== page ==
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Tate Modern on the South Bank of the Thames in London, Britain's national gallery of international modern art housed in the former Bankside Power Station.

This 'crack' running along the floor in the Turbine Hall of the gallery is a work by Doris Salcedo called Shibboleth.

From the Tate Modern website: Doris Salcedo’s Shibboleth is the first work to intervene directly in the fabric of the Turbine Hall. Rather than fill this iconic space with a conventional sculpture or installation, Salcedo has created a subterranean chasm that stretches the length of the Turbine Hall. The concrete walls of the crevice are ruptured by a steel mesh fence, creating a tension between these elements that resist yet depend on one another. By making the floor the principal focus of her project, Salcedo dramatically shifts our perception of the Turbine Hall’s architecture, subtly subverting its claims to monumentality and grandeur. Shibboleth asks questions about the interaction of sculpture and space, about architecture and the values it enshrines, and about the shaky ideological foundations on which Western notions of modernity are built.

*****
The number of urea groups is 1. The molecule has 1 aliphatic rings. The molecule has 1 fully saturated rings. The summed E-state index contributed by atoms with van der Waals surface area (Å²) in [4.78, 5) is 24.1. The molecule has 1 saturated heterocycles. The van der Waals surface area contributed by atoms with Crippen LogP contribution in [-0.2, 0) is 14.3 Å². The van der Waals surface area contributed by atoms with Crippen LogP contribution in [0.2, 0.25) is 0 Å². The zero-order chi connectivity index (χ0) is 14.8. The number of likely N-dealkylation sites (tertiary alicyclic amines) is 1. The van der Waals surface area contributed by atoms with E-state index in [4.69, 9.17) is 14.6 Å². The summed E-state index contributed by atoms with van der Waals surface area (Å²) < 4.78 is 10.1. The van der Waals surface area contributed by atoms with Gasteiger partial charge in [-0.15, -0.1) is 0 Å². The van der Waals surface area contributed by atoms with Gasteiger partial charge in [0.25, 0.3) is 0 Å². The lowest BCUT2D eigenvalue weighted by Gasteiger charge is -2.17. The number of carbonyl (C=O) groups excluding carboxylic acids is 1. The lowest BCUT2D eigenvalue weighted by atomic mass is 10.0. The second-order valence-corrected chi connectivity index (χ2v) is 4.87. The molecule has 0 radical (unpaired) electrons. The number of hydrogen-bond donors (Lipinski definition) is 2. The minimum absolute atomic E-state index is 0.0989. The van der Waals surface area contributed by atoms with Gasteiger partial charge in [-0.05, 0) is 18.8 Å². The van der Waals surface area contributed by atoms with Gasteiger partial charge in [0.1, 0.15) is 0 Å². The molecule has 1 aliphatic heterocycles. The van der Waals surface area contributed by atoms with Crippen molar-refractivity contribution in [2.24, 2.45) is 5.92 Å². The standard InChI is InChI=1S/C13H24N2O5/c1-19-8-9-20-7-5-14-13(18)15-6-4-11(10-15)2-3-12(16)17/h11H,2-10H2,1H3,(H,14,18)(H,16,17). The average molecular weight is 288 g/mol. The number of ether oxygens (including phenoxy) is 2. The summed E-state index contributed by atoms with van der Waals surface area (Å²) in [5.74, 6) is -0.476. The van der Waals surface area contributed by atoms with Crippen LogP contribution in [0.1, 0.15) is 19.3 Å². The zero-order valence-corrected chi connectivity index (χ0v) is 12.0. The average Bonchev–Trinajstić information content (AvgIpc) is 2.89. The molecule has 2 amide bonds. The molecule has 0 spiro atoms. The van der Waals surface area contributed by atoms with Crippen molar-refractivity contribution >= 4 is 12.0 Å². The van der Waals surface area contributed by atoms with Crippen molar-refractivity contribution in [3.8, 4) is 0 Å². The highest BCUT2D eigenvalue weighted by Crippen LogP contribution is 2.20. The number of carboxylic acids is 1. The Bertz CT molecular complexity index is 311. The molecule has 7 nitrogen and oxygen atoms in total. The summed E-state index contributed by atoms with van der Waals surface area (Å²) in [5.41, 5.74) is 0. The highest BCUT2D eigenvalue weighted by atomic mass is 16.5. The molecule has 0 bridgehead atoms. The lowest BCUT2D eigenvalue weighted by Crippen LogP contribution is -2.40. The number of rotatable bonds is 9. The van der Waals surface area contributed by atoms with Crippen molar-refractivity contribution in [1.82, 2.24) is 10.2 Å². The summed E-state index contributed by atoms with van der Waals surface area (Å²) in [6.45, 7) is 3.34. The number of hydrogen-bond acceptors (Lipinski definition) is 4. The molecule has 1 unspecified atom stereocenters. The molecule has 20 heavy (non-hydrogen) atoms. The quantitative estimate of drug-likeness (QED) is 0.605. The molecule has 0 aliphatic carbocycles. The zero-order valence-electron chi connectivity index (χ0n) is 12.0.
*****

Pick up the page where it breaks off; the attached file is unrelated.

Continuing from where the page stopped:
Whatever you think of this as art, it is certainly attracting the crowds and it is very interesting to watch the way in which people interact with it.

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Additional Photos by Chris Whitley (chriswhitley) Gold Star Critiquer/Silver Workshop Editor/Gold Note Writer [C: 133 W: 31 N: 173] (2027)
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